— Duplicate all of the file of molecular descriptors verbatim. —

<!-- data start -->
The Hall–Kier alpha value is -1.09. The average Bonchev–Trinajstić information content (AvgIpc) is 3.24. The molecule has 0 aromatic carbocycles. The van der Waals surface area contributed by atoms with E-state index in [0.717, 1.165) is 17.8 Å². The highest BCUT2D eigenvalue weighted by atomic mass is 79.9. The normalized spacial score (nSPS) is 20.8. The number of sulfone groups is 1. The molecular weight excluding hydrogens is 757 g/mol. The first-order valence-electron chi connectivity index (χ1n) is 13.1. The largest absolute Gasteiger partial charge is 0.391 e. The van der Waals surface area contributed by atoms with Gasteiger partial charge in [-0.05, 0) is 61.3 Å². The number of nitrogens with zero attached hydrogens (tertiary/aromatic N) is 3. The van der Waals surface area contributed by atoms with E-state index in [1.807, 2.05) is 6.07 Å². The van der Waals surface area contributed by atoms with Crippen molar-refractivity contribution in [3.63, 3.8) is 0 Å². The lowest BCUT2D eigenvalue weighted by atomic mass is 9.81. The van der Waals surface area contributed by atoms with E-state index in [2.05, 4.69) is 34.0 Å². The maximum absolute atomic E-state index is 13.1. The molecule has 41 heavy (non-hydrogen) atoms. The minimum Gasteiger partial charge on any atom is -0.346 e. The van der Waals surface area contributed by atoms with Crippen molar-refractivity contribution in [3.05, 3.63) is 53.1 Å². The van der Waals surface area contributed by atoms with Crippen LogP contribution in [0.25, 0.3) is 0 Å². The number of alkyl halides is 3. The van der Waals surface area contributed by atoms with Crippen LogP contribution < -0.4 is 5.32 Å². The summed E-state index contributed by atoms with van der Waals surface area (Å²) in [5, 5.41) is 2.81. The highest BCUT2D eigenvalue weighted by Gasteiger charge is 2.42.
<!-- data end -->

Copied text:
The Hall–Kier alpha value is -1.09. The average Bonchev–Trinajstić information content (AvgIpc) is 3.24. The molecule has 0 aromatic carbocycles. The van der Waals surface area contributed by atoms with E-state index in [0.717, 1.165) is 17.8 Å². The highest BCUT2D eigenvalue weighted by atomic mass is 79.9. The normalized spacial score (nSPS) is 20.8. The number of sulfone groups is 1. The molecular weight excluding hydrogens is 757 g/mol. The first-order valence-electron chi connectivity index (χ1n) is 13.1. The largest absolute Gasteiger partial charge is 0.391 e. The van der Waals surface area contributed by atoms with Gasteiger partial charge in [-0.05, 0) is 61.3 Å². The number of nitrogens with zero attached hydrogens (tertiary/aromatic N) is 3. The van der Waals surface area contributed by atoms with E-state index in [1.807, 2.05) is 6.07 Å². The van der Waals surface area contributed by atoms with Crippen molar-refractivity contribution in [3.63, 3.8) is 0 Å². The lowest BCUT2D eigenvalue weighted by atomic mass is 9.81. The van der Waals surface area contributed by atoms with E-state index in [2.05, 4.69) is 34.0 Å². The maximum absolute atomic E-state index is 13.1. The molecule has 41 heavy (non-hydrogen) atoms. The minimum Gasteiger partial charge on any atom is -0.346 e. The van der Waals surface area contributed by atoms with Crippen molar-refractivity contribution in [3.05, 3.63) is 53.1 Å². The van der Waals surface area contributed by atoms with Crippen LogP contribution in [0.25, 0.3) is 0 Å². The number of alkyl halides is 3. The van der Waals surface area contributed by atoms with Crippen LogP contribution < -0.4 is 5.32 Å². The summed E-state index contributed by atoms with van der Waals surface area (Å²) in [5, 5.41) is 2.81. The highest BCUT2D eigenvalue weighted by Gasteiger charge is 2.42.